the we]Id In drilling, a loose, open sand
is found, with an occasional layer of cob
blestone and quicksand. The latter fills
up the pipes so rapidly that work is great
"Can they utilize all the oil procured?"
"No; a very large percentage of it is
useless. This ia burned on the ground.
There ia no oil in tank, as some persons
have stated. The storage facilities don't
amount to shucks. Aa for transportation,
when I left there somo mouths ago, there
were only two short pipe lines, owned by
two different companies, connecting their
wells and refineries. The most of the ship
ping ia done np tbe Caspian Sea and the
Volga river. The latter is closed about
three montba in the year by ice, during
which time the refineries are shut down,
and the bulk of the oil produced de
"Where have you been since you left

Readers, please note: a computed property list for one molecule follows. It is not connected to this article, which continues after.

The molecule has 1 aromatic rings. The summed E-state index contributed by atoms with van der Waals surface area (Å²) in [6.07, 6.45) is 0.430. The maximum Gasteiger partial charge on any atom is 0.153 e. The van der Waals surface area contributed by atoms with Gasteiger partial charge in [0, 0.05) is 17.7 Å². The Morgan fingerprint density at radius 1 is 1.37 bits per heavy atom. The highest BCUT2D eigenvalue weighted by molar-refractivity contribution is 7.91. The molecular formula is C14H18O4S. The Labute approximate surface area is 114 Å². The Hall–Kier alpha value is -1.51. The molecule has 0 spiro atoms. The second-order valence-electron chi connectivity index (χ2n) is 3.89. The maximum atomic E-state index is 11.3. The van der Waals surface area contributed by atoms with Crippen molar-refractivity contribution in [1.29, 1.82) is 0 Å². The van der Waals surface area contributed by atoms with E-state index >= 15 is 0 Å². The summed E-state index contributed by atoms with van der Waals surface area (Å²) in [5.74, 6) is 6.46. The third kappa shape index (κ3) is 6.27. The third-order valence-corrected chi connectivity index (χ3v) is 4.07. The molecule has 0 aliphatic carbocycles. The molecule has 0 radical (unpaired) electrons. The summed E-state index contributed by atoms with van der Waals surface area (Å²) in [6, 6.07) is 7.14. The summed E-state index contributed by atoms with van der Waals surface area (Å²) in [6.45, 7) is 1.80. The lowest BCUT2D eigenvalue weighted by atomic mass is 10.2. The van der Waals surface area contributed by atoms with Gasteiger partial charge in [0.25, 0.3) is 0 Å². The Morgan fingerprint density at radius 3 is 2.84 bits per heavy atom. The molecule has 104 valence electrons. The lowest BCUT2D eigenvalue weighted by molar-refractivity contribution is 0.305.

?'I waa with Dr. H. W. O. Tweedle, on
the coast of the Black Sea, where he 1s
prospecting, or experimenting. He has
found a little oil there, but nothing to
THE CAMPAIGN SLANDERS.
Complelp RnfotaflanM or Ibe fllmider*ou
Gen. (Jnrfirld Prepared and Tor
Washington, July 7.?The Republican
Committee are preparing to meet the
glanders raked an about General Garfield's
alleged connection with the De Golyer
pavement contract, the Credit Mobilier
affair, and the salary grab, squarely. This
they will do by the publication broadcast
of General Garfield's speech made in
Warren, 0., on September 12, 1874, in re
ply to the attack upon his official record,
in which General Garfield told his con
stituents, lace to lace, the entire history ol
all those proceedings. The committee
calls attention to the fact that this speech
was made at a time when the charges
were fresh, and the public sentiment was
in the highest degree exciting. The ac
cusation in all their details had been
circulated in great numbers in General
Garfield'B district, but so fally wore they
met that he was re-elected in that elec
tion and the two following elections, and